Mike Wasielczyk: Exactly.

Jennifer Bonine: We think it needs to be perfect, and a good learning probably is, don't fight all of those battles. You can still know they're there. Table it, put it on the shelf, as you said, for later, but you don't have to fight them all. Fight the key ones you need right now. It doesn't mean you can't come back to it at a later time. For some context, do people know about relative size of your organization, can you give them just ... I know you said you've got about five folks?

Mike Wasielczyk: At the time, at least for this project, we had a total of about ten and a half testers. The testers were primarily onshore and offshore. I had about four, four and a half people onshore, and the rest were offshore. Today, the team is still there. They continue to support the maintenance releases and things like that, but we've been fortunate enough that we've been able to add to our T row price team. That's the exciting thing.

Jennifer Bonine: For being in the ... When you talk about the industry you guys are in, did you also face some data security types of issues, things like that?

Mike Wasielczyk: No, I think the data security challenges ... We didn't really encounter any data security challenges. The other challenge that we really had was the fact that A, I had never worked in the financial sector. That was new to me. I came to the table thinking, I've never tested or ran a test ever for a data warehouse. I was a little leery there. The interesting thing there was it didn't take long to realize that testing is testing is testing. The main hurdle for me was learning the financial and the business processes and testing a warehouse was really the least of my worries.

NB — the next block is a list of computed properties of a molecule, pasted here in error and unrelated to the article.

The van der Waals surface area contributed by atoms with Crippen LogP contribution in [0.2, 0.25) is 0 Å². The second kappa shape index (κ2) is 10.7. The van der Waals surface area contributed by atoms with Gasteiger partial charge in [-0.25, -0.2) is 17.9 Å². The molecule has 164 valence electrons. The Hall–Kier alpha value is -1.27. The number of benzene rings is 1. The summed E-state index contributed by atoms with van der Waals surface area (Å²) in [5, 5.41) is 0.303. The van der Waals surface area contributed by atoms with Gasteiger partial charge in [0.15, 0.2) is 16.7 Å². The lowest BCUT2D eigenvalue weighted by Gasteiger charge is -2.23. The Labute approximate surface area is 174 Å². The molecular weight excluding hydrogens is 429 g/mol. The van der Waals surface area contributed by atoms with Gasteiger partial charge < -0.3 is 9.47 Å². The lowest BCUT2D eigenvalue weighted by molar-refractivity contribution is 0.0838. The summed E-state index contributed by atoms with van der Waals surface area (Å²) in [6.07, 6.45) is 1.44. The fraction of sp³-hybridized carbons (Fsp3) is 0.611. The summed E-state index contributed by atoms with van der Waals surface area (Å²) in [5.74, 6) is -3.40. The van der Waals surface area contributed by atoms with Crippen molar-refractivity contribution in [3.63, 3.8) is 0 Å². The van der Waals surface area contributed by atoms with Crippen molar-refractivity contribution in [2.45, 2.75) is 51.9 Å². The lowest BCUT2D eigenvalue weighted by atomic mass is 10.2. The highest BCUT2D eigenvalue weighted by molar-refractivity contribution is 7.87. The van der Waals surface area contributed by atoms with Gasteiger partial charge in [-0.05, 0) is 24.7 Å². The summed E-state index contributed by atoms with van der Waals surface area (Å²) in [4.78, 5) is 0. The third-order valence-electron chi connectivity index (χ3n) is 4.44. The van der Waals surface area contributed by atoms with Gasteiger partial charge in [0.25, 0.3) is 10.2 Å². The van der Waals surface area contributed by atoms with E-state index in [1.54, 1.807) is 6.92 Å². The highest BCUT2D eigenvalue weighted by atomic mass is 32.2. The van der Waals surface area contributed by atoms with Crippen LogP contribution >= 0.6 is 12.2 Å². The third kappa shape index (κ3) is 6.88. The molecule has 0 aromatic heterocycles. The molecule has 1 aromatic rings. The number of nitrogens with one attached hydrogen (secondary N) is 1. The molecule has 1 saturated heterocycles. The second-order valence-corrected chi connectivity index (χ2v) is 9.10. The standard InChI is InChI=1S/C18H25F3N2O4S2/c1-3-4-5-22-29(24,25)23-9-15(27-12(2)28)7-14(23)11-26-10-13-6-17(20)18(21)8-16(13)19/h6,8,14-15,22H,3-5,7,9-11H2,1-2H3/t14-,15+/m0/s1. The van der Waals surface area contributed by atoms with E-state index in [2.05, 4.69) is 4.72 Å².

Jennifer Bonine: What's interesting is, I talk about sometimes, the three components that a lot of companies and organizations look for in testers, right? It's the QA skill set, and the QA practices, just that practical knowledge of how to do what they're doing. Then it's the technical aptitude. What technical skill sets do they know? What technologies are they familiar with? What does that look like in their background? Then the business knowledge. Those being the three main components of what people need, and what you touched on, I'm seeing a lot more trend towards, if people have the QA knowledge and skill set, and good foundation, best practices are good practices, that they understand. If they have a base technical skill set and knowledge of that, then that business component, they can pick up. Like you said, testing is testing is testing, you may be in a different industry, but you can apply concepts from your past to the new industry or whatever that you're in.

Mike Wasielczyk: That was really eye opening. When I first came into the organization, and saw that all of these systems were being developed and tested by business analysts and developers, put a fear in me. We're managing people's money, and yet, they're being tested by BAs. I really came to appreciate the knowledge, the business knowledge that they had. It really became a partnership. We came to the table with the testing knowledge. They came to the table with the business knowledge, and we worked together to make it happen.

Jennifer Bonine: To collaborate. It amazes me that we're sitting where we are, in a time where testing's been around for awhile. Lots of people have been in the industry a long time, and you are still finding companies, even large companies, right? We're not talking about a start-up for you.